'This was my fourth day here, and I still couldn't believe the pain in my back and my knees every time I bent down to strawberry level. When I stood and straightened up, my bones creaked and groaned like an old woman's.' -- Ukrainian strawberry-picker Irina
Two Caravans is the second novel by Marina Lewycka.
Her first novel, A Short History of Tractors in Ukrainian, featured a voluptuous money digger from Ukraine.
Like her first novel, Two Caravans also features Ukrainians, but also Poles, Chinese and a black guy from Malawi. This little group are a gang of strawberry pickers, cheap immigrant labour, on a strawberry farm in Kent. Added to the mix is an East European gangster who controls the illegal immigrants. Then there is the dog!
Kent used to be called The Garden of England, maybe still is.
Kent used to have many apple orchards. These have long ago been grubbed up thanks to the economics of globalisation.
Our tale begins with a small group of migrant workers from Eastern Europe, living in two caravans, working in a Strawberry field in Kent.
'There is a field a broad south-sloping field sitting alongside a long hill that curves away into a secret leafy valley. It is sheltered by dense hedges of hawthorn and hazel threaded through with wild roses and evening-scented honeysuckle. In the mornings, a light breeze carries up over the Downs, just enough to kiss the air with the fresh salty tang of the English Channel. In fact so delightful is the air that, sitting up here, you might think you were in paradise. And in the field are two caravans, a men's caravan and a woman's caravan.'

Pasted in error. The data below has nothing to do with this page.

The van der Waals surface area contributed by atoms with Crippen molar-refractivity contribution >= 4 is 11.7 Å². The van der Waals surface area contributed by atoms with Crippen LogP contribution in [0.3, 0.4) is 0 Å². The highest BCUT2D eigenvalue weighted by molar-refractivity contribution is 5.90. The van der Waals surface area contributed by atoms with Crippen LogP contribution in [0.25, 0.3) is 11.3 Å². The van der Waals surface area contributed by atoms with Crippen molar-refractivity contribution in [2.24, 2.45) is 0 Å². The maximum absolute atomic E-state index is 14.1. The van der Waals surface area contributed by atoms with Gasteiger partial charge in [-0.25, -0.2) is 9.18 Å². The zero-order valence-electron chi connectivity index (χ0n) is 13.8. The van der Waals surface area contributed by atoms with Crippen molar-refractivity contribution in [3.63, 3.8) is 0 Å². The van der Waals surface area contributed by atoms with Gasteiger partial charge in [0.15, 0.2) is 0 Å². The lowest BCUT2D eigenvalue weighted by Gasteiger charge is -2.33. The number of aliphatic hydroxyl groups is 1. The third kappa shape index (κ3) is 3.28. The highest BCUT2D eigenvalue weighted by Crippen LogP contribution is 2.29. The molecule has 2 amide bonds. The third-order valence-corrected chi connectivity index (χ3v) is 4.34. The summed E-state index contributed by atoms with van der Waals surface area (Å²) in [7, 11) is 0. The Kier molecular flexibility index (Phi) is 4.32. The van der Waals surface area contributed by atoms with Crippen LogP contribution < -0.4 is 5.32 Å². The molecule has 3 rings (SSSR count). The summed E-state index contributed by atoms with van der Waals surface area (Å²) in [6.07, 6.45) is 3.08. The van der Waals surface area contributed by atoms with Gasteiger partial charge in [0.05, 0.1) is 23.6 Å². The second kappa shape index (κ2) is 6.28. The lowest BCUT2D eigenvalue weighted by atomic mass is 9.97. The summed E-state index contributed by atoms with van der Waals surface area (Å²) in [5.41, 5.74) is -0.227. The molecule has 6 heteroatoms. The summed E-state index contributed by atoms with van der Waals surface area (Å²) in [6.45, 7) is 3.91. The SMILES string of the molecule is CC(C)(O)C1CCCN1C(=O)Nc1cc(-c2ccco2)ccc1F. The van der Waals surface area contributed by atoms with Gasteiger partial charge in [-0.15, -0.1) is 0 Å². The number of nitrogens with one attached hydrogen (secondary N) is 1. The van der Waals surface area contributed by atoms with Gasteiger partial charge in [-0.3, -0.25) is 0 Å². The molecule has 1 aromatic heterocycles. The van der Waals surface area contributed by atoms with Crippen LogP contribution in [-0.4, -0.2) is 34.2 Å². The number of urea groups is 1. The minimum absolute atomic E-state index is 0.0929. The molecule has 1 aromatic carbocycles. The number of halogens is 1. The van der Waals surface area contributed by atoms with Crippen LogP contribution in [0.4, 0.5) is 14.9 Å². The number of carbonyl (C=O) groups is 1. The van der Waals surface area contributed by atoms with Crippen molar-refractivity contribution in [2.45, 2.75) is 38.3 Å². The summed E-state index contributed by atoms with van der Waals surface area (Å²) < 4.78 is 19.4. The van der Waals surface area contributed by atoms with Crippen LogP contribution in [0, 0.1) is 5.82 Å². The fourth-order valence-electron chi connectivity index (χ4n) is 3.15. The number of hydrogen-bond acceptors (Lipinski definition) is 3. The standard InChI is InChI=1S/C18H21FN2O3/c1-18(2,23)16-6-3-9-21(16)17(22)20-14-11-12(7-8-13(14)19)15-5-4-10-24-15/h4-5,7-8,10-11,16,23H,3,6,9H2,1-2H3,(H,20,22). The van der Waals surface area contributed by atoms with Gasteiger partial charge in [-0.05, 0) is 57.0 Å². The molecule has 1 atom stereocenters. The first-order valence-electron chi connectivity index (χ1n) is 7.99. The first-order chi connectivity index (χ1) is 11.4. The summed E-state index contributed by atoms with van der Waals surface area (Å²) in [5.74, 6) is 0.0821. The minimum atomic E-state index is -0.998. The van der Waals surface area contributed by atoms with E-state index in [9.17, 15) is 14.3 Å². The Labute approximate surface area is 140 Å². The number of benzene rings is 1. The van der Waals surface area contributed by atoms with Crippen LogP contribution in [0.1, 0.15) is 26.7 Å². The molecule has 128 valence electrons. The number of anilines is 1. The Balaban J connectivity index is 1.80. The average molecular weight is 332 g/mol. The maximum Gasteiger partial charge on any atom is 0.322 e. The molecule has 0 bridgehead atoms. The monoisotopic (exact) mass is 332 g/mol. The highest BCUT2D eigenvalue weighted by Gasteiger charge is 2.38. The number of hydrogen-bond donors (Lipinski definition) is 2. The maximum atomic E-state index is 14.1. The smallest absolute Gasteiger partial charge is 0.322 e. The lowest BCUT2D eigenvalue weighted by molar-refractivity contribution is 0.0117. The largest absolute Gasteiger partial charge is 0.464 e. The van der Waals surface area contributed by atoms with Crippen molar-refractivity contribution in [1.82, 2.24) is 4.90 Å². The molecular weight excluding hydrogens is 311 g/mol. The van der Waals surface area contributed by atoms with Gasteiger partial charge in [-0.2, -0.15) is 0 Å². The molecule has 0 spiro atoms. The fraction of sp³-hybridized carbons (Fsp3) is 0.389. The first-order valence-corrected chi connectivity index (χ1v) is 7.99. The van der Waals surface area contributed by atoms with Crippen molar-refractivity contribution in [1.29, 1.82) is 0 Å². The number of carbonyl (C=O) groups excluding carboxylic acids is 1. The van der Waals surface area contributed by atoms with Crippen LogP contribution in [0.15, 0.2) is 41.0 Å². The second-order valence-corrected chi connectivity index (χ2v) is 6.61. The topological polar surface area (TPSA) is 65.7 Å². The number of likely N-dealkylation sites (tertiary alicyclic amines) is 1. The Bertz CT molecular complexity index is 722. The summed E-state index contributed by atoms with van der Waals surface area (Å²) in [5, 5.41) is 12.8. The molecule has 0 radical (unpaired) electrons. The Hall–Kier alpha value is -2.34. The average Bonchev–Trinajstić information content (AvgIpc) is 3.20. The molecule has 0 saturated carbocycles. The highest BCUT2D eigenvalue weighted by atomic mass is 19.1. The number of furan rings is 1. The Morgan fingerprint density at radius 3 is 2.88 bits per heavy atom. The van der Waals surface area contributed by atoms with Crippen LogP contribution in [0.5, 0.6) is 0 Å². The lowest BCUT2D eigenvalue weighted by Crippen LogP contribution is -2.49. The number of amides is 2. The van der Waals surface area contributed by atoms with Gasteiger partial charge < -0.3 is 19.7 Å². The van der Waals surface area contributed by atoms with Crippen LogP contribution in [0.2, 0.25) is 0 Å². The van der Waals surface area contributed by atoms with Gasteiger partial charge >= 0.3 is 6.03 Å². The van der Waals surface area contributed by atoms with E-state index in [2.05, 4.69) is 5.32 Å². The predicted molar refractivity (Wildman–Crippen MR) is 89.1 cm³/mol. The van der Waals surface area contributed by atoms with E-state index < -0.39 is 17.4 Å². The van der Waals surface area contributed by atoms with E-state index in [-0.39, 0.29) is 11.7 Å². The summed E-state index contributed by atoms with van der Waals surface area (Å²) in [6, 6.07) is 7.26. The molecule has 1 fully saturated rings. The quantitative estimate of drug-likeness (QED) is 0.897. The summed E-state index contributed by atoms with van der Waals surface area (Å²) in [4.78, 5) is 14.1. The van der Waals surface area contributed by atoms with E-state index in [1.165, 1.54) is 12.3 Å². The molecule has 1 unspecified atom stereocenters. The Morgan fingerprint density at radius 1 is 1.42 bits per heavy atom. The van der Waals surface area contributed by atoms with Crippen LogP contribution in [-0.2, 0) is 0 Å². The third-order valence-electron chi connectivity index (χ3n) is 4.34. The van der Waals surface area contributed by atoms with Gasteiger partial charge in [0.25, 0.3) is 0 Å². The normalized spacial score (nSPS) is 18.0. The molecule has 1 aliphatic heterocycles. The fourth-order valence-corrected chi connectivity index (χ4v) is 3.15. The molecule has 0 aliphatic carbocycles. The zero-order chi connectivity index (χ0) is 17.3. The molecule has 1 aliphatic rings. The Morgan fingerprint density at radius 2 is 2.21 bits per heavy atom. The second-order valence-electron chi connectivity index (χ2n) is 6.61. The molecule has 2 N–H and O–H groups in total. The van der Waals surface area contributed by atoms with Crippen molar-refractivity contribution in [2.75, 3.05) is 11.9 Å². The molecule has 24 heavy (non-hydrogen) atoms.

Thus so begins our tale.
They are all looking for something. Irina, a cultured-type from Ukraine is hoping to improve her English. Emmanuel, a Black guy from Malawi, is looking for his sister. They all have reasons for being in England, apart that is from earning some hard currency.
I started reading Two Caravans during Wimbledon fortnight, which somehow seemed appropriate as it ties in with the English strawberry season.
I'll never look at a strawberry the same again.
A satire. At times very witty and highly amusing.
Two Caravans is at times very, very funny, but there is also a dark side, a very dark side, a dark side that hits you all the harder after a light-hearted moment.
One of these dark moments is when Tomasz finds himself in the chicken rearing shed, a heaving, writhing carpet of 40,000 chickens, the floor deep in their excrement, an overwhelming smell of ammonia, chickens that can barely stand on their spindly legs (often they can't and the legs get broken), specially bred to rapidly put on weight, fattened and ready for the slaughter house. The conditions are so bad that it makes you want to vomit.
And what does this soul-destroying work do to the workers, does it rob them of their humanity?
Cheap food comes at a price, a very high price. A price that is paid for in animal welfare and appalling conditions in which migrant workers live and work.